Policy: Budgets & Deficits

The week ahead in economics: President Obama’s jobs pivot, housing, and Detroit

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President Obama’s team announced a plan to insert the White House into an otherwise relatively calm economic news cycle this week with a speech on the economy. The Washington Examiner’s Brian Hughes reports:

President Obama this week will kick start a series of economic events, hoping to build a jobs-centered message in the wake of a series of distractions that have overshadowed his second-term agenda.

Obama will deliver an economic address on Wednesday at Knox College in Galesburg, Ill., which the White House is billing as an extension of the speech he gave there in 2005 — his first lengthy economic remarks on the national stage….

Previewing the event for reporters, White House officials said the jobs speech would touch on similar themes as a 2011 address Obama gave in Osawatomie, Kan., on income inequality.

Republicans have dismissed similar jobs pushes by the White House, framing the campaign-style events as an attempt to distract the public from slow economic gains.

Whether or not the White House is successful in its bid to draw attention to its efforts on the economy remains to be seen. Its most recent in a long string of “pivoting to jobs” was in May, with the “Middle Class Jobs and Opportunity Tour.” May’s jobs tour did not gain wide traction.

Meanwhile, both houses of Congress will continue to work on housing reform this week. Senators Tim Johnson, D-S.D., and Mike Crapo, R-Idaho, chairman and ranking member of the Senate Banking Committee, respectively, are scheduled to hold hearings on their proposed reform of the Federal Housing Administration Wednesday morning. Johnson and Crapo have said that they will follow their FHA reform measure with a broader plan to fix the still-broken housing finance market. A bipartisan group of their Banking Committee colleagues have already come to an agreement that would end the government-owned mortgage buyers Fannie Mae and Freddie Mac.

The House Financial Services Committee will meet Tuesday morning to vote on its housing finance fix, which would also phase out Fannie and Freddie but would leave a smaller role for the government in housing finance than the bipartisan Senate group’s would.

Although housing finance policy, and the fate of the two government-sponsored enterprises, remain unsettled five years after the financial crisis, neither bill is likely to go far. Sen. Mark Warner, D-Va., one of the lead sponsors of the Senate’s bipartisan bill, called the House bill an “ideologically pure exercise that will never have a single Democrat support it,” suggesting it would not pass the Democratic Senate. House Financial Services Committee Chairman Jeb Hensarling similarly dismissed the Senate bill’s chances in the House.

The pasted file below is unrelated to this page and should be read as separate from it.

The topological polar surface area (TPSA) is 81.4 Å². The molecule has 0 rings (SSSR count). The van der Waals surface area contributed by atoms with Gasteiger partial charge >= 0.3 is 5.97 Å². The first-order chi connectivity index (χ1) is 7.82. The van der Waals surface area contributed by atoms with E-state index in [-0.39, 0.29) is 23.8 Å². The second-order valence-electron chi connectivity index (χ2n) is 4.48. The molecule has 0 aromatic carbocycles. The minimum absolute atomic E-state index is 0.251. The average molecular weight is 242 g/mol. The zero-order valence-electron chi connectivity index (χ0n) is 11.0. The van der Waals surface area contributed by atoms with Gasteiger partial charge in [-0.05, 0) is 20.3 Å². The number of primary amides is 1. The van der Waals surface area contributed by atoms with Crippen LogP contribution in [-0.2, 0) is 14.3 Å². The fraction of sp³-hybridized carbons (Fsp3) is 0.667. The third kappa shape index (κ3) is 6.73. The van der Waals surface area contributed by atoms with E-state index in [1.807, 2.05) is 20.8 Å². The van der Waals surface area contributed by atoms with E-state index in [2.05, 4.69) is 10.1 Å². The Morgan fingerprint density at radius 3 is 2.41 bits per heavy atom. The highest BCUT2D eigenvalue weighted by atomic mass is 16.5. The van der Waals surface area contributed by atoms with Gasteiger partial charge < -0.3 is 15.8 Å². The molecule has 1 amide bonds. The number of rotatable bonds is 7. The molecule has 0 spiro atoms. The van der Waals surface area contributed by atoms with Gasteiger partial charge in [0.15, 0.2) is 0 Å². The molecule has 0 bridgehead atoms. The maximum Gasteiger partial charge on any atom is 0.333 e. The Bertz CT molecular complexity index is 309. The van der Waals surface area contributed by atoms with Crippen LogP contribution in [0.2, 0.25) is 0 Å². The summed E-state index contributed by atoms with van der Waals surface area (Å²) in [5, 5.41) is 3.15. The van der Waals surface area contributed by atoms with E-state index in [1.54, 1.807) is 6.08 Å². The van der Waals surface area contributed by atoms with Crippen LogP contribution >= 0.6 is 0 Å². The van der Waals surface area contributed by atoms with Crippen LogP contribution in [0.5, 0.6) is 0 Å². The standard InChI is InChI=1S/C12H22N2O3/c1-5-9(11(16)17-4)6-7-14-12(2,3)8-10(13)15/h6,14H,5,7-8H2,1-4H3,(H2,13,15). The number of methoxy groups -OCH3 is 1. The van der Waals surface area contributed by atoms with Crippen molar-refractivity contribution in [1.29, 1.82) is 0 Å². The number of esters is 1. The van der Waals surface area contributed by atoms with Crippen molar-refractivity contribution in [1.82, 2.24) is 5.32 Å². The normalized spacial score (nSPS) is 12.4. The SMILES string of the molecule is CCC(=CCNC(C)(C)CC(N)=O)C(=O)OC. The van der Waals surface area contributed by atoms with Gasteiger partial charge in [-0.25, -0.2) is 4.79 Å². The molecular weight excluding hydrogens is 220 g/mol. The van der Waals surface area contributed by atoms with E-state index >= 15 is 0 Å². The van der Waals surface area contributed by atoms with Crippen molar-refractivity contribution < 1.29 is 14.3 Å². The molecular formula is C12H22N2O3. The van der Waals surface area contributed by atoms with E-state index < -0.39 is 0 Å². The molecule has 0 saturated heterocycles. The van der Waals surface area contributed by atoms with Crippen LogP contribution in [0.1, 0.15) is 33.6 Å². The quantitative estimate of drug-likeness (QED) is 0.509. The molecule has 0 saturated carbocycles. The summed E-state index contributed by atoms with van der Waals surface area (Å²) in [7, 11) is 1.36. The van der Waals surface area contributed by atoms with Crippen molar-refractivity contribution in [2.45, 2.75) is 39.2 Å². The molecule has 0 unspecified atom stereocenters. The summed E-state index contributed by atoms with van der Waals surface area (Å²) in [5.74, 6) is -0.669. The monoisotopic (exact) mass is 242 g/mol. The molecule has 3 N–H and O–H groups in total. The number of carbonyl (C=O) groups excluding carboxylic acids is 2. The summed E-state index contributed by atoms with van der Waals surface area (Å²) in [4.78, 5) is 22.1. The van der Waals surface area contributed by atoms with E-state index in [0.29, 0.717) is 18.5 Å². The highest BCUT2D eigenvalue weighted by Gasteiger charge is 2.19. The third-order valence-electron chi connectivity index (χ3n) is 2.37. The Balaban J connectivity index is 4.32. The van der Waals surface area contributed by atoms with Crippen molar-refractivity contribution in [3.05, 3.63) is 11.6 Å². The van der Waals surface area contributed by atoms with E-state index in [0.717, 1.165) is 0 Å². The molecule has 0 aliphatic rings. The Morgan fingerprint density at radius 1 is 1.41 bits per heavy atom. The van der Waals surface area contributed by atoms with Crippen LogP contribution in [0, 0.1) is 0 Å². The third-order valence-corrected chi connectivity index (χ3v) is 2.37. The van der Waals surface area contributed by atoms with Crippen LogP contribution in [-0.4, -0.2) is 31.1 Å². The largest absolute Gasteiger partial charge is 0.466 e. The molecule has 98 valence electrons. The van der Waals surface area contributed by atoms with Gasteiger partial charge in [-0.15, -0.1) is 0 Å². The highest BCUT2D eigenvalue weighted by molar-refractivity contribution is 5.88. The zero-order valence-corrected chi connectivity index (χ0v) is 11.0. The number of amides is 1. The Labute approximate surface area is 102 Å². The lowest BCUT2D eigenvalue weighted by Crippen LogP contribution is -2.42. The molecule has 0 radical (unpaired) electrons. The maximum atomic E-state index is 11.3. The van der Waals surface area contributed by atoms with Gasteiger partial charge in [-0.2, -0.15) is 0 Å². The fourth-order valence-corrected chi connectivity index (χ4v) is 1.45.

Last week, Rep. Mel Watt, a North Carolina Democrat and President Obama’s nominee to run the regulatory agency that oversees Fannie Mae and Freddie Mac, was approved for that post by the Senate Banking Committee on a party-line vote. Republicans, still undecided about Watt, will face a decision whether to filibuster his nomination this week, reports the Wall Street Journal. The current acting director of the Federal Housing Finance Agency, Edward DeMarco, is a George W. Bush appointee who has served throughout the collapse of the housing market and whose actions as regulator of the GSEs have been questioned by many Democrats.

This week will see continued discussion of the fate of Detroit, which filed for municipal bankruptcy on Thursday. The bankruptcy petition has not been granted by federal court. Michigan’s governor, Rick Snyder, a Republican, played down the odds that the federal government would get involved in Detroit’s situation with a bailout, as did the Mayor Dave Bing. For its part, the White House has shown no willingness to give aid to the city. Discussions about Detroit’s obligations will continue between the emergency manager and the city’s retirees and creditors throughout the bankruptcy process.

There will also be a few major economic reports this week, especially on the housing market. The National Association of Realtors will release data on existing home sales Monday morning, and the Commerce Department will report on new home sales Wednesday at 10. The reports should give an indication of the health of the housing market following a spike in mortgage rates. On Thursday morning, the Census Bureau will release a report on durable goods, a key indicator of the health of the manufacturing sector.

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